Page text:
Saint Anything by Sarah Dessen


I’ve never read anything by the American author Sarah Dessen that I haven’t enjoyed  and admired. Specialising in ordinary characters low in self-esteem who find worth and purpose through difficult experiences, she excels at portraying family and school life and in particular the pressures they impose on a sensitive, inward-looking teenager like Sydney, the sixteen-year-old narrator of Saint Anything. To my mind, Dessen is a kind of Anne Tyler for young adults; this title, perhaps deliberately, echoes Tyler’s Saint Maybe.


Sydney has left her school for a less privileged one, leaving close friends behind in an understandable wish for a new start. Her brother, Peyton, is in jail following a drink-drive accident in which a cyclist, a younger boy, was partially paralysed. Sydney’s parents, especially her mother, support Peyton to the extent of seeing him as victim of his own crime, rather than perpetrator; Sydney seems to be the only one feeling guilt and remorse, and Dessen skilfully exploits this powerful premise. When the bravely positive injured boy, David, features in a local fund-raising scheme, Sydney’s parents are affronted, while Sydney knows that she must eventually make herself known to him.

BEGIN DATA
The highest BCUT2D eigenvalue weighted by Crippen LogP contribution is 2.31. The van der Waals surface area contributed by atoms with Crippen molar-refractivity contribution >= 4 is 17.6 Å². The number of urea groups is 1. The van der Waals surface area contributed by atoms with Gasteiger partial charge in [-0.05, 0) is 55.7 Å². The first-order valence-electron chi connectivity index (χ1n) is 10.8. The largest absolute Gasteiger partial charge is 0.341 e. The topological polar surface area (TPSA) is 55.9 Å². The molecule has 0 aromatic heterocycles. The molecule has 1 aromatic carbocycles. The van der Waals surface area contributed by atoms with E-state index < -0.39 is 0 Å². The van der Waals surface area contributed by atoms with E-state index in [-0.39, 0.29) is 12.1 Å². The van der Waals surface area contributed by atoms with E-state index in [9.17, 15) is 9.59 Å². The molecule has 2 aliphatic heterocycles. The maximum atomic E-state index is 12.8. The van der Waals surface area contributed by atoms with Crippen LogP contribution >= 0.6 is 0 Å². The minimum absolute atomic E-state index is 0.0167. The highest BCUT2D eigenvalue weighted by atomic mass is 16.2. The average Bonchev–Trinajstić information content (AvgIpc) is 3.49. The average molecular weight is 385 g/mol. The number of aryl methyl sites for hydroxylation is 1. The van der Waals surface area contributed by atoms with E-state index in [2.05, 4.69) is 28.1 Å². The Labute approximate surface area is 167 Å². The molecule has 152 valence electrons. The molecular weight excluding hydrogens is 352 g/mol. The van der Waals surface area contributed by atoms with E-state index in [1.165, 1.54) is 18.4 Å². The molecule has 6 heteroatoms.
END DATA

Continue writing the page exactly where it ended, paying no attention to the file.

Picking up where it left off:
Soon, she is swept up by the warm-hearted Chatham family – in particular the irresistible, sometimes irritating Layla, who has the emotional intelligence to support Sydney while blundering through her own relationships with boys. There’s also Mac, Layla’s quiet, observant older brother, drummer in a band whose attempts to secure a recording deal contribute to the plot. Most important for Sydney is to stop her parents from letting Peyton’s situation dominate family life. So blinkered is their mother that she fails to notice the danger Sydney faces from the predatory Ames, a friend of Peyton’s.  


In an unsensational, totally convincing way, Sydney stakes her claim to be treated as an individual, to find a way of dealing with vicarious guilt, and – to her own surprise - to begin to understand her brother. The term “fast-paced” is often used in reviews as if automatically conferring praise, but here it’s the slow, leisurely pace which draws readers into the tensions and bonds of school and family life and an establishing of values.


There’s a great deal of emphasis on food (the Chathams run a pizza-delivery service) and some characters rarely stop eating; the regular intake of pizza, Slurpees, YumYums, popcorn and “fries” will strike health-conscious readers. Pizza delivery, however, serves the plot in various ways, and resisting fast-food is one of the ways in which Mac shows his quiet determination. Dessen’s novels are always beautifully-crafted; without contriving over-neat endings she weaves a number of threads into a whole that is completely satisfying. Her fans certainly won’t be disappointed, and those reading her for the first time are likely to be delighted that she’s written nine more novels.






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